Host Violates Texas Property Code, Airbnb Doesn’t Care

blankblank

On Oct. 4th we moved into an Airbnb for a four-month stay for a military temporary duty travel. We noticed that the back door had water damage to the frame and the property did not have a strike plate for the locking deadbolt. The host was notified of this issue and said they would fix it.

The host told me two days later to reduce the length of my stay to end on Dec. 4, and then from there I could pay them directly to stay for the rest of my time. On Oct. 24, the problem was still not fixed. There was no action at all by the host.

I contacted Airbnb for assistance. Airbnb said the host would send a handyman to fix the issue. The handyman came and replaced the doorknob and deadbolt, but did not install a strike plate due to the water damage and rot to the frame. He said the frame and door needed to be replaced and he would come back later to do it. He later said it would take another week to fix the issue.

Airbnb closed the case on Oct. 31. By Nov. 12 the issue had still not been fixed. I opened a new case with Airbnb, requesting to end my stay early since I found a new place to stay. Airbnb closed the case on Nov. 19 without resolution, so I opened a new case.

During my call with Airbnb, they told me my case was an “urgent priority” and someone would contact me. The support ticket chat tikd me that they couldn’t get a response from the host, so they could not do anything. They said: “Well, it seems that you can lock the door and the door opens and closes. I wish you a great rest of your day. Kind regards.”

I told them to elevate the case to someone above them. They did and said “He’ll be in contact within 24 to 48 hours.” 48 hours later, and there was still no contact. I called Airbnb again, and was told by the “catch and dispatch” person that answered that they would elevate my ticket to urgent and the case manager would contact me shortly. I demanded they let me talk to someone above them, and they forwarded me to a case manager.

The case manager, who had a thick accent, said that they could not do anything for me since the ticket has been elevated. They said that the supervisor should get back to me within 72 hours of the elevation and might call me in a few hours. I said I would call back tomorrow if I did not hear anything.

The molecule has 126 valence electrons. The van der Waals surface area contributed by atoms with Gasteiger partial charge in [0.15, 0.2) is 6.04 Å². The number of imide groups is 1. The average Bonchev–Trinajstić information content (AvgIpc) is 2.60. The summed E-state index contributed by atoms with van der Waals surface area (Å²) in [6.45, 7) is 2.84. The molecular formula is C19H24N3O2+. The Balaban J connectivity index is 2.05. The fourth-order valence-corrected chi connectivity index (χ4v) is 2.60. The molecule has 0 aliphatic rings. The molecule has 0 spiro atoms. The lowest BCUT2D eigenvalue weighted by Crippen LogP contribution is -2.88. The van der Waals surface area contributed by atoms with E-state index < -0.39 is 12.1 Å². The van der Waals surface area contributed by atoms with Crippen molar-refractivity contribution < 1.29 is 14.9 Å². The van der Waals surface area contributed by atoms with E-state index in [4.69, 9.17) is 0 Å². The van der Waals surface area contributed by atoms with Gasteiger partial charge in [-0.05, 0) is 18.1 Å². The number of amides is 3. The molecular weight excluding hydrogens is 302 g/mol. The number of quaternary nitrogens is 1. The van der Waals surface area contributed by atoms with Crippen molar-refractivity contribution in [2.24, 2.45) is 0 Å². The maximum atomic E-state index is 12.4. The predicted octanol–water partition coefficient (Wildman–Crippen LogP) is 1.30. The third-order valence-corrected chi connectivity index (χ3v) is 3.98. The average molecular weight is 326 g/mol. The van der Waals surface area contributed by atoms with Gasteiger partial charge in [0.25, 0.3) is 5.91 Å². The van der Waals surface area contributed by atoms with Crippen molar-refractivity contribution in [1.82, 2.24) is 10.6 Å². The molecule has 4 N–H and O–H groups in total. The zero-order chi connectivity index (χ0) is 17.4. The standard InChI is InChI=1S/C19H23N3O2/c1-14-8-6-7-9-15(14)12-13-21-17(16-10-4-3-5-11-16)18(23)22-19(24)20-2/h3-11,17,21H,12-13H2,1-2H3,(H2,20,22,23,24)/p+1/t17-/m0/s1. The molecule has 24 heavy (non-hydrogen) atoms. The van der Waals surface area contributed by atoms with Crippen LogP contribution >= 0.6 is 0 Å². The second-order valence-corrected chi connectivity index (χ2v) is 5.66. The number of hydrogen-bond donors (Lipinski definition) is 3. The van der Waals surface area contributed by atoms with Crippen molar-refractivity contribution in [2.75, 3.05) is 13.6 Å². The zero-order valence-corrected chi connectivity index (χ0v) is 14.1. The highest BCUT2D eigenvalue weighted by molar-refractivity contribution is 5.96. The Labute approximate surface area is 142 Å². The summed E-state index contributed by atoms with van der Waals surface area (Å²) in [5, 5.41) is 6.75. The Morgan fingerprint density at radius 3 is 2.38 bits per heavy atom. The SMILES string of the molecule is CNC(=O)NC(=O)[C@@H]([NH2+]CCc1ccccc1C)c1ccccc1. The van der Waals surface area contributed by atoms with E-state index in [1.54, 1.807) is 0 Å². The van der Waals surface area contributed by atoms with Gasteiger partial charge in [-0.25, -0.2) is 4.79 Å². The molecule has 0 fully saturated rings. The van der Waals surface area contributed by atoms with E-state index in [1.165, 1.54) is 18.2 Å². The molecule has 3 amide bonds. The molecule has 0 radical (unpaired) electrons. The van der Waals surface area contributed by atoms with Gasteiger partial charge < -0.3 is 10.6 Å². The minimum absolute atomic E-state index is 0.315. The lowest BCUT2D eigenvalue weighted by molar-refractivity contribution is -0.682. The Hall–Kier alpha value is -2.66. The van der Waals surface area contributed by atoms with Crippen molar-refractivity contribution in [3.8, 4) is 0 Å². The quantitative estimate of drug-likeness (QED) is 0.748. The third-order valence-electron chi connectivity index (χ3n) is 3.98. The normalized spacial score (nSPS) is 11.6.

Texas Property Code, chapter 92, sections 92.154 and 92.164 state that all rentals must have a locking deadbolt with a strike plate. If the issue is not repaired within 7 days, the tenant can unilaterally nullify any agreement, leave the property, and be refunded a prorated amount for payments made. Airbnb and the host do not seem to care at all about this.

What are my options? A chargeback on the credit card?

Airbnb Wants Two Women to Stay Without Working Locks

blankblankblankblank

This link is to a host who has a dangerous Airbnb rental. Upon arrival, the lock codes did not work. We had to go to the “cafe”, which is also a bar, to get someone there to help us. It turned out that everyone working at that bar has all the lock codes, and manual keys to override the codes; at least one person was trying to get in. The lock was broken. The host was unavailable and said that the bar employees would have to help us. One employee said we would have to leave the place unlocked since the lock did not work. When we examined the doors to find out why the locks weren’t working, we saw severe damage to the doors and door jambs. Apparently this place had been broken into and the jambs were never repaired. In addition, there were cracks in the wooden doors. With everyone else being able to get into this place, and we were two women traveling alone, we left immediately and got a safer room. Airbnb and the host fought us on the refund, and refused to pay for any additional expenses because we had to spend more money on a hotel, even though we chose the cheapest one we could find. I will not use Airbnb again. Ever.